Matthew 25:34-40 - 34 Then the King will say to those on His right, ‘Come, you who are blessed by My Father, inherit the kingdom prepared for you from the foundation of the world. 35 For I was hungry and you gave Me something to eat; I was thirsty and you gave Me something to drink; I was a stranger and you took Me in; 36 I was naked and you clothed Me; I was sick and you took care of Me; I was in prison and you visited Me.’ 37 “Then the righteous will answer Him, ‘Lord, when did we see You hungry and feed You, or thirsty and give You something to drink? 38 When did we see You a stranger and take You in, or without clothes and clothe You? 39 When did we see You sick, or in prison, and visit You?’ 40 “And the King will answer them, ‘I assure you: Whatever you did for one of the least of these brothers of Mine, you did for Me.’
My family never had an abundance of money when I was growing up. To be honest, we were poor. But somehow we always had what we needed, though often not what we wanted. With the help of scholarships, I worked my way through college. I met my wife in college, and she helped me work through graduate school. Eventually I earned a doctorate. Though my chosen career is ministry related, and notably underpaid, the Lord has always provided for us. Through hard work and careful planning, my wife and I have been able to provide a middle-class lifestyle for our children. Though our children have never been rich, they have also never known the poverty I knew growing up.
One of the blessings of being middle class is taking a vacation. Though we have not been able to do it the last three years, there was a time when my family enjoyed a week at the beach each summer. The summer my daughter got married, we rented a bigger beach house than normal for all the wedding guests, and we really felt rich, even if only for a few days. The house looked like something on a TV show about rich people. It helped that the groom’s family knew the owners and got us a good deal! While there, my family discussed how blessed we were to experience this level of luxury, even if only for a week. In the discussion we also talked about what it must be like for people who live in such poverty that such luxury is not possible, even for a week-long vacation.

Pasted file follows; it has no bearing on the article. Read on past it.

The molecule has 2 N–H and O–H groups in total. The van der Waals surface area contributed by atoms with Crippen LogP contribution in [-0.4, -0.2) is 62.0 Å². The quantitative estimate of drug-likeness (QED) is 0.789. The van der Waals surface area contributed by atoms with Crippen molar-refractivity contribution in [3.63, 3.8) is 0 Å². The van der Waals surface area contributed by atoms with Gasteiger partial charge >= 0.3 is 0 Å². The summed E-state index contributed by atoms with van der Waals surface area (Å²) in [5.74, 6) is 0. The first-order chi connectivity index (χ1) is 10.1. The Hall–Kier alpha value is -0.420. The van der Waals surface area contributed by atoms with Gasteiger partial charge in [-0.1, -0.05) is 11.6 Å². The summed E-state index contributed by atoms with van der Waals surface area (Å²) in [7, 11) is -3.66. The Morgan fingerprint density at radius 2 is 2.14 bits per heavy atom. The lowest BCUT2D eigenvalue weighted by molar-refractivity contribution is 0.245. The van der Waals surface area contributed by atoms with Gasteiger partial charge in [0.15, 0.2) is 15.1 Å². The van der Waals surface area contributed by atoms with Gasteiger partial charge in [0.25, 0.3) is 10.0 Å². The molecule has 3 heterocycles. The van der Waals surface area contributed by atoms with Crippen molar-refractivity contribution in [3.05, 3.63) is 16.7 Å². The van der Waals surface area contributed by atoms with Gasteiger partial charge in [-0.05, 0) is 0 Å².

We specifically talked about Haiti, since our family has visited that small island nation on a mission trip and one of my sons spent a whole summer serving orphans there. The poverty in Haiti is almost unimaginable. Food prices are so high in Haiti that some of the people eat what is commonly referred to as dirt biscuits: dried yellow clay mixed with water, salt, and vegetable shortening or margarine. Though originally designed for medicinal purposes, the biscuits have now become the staple diet for some people in Haiti. It is hard for those of us who live in America to imagine people being so hungry they would eat a biscuit made from dirt. Yet, that is a common meal for far too many people in Haiti.
As we sat in our rented beach house enjoying our wedding party and eating far too much food, we could not help but think about people in places like Haiti who were eating dirt biscuits to stave off hunger for one more day. Dirt biscuits came up several times in our conversations that week. But we knew it must be more than just a subject of conversation. Our talk must translate into action. We felt compelled to put feet to our conversation. As a result, our family supports the ministry of God's Littlest Angels orphanage in Petionville, Haiti. One of our sons eventually spent 74 days at the orphanage helping expand their facilities.
Those of us who have been blessed by God must do something to make a difference in the lives of those who are not so blessed. The Gospel of Matthew reminds us that when we help the least of these in the name of Christ, then we have served Christ Himself. What a powerful truth to remember in a world full of inequity.
Lord, help those of us who have so much see the needs of those who have so little and respond in ways that can make a real difference. Amen.
This post is an excerpt from the book, The Heavenly Mundane: Daily Devotions from Ordinary Experiences. Filled with stories of how God spoke in big ways through small events, the book will encourage people to look for God in the mundane things of life. Great for both personal use and to give as a gift to friend, either the print version or the e-book version may be purchased at this link: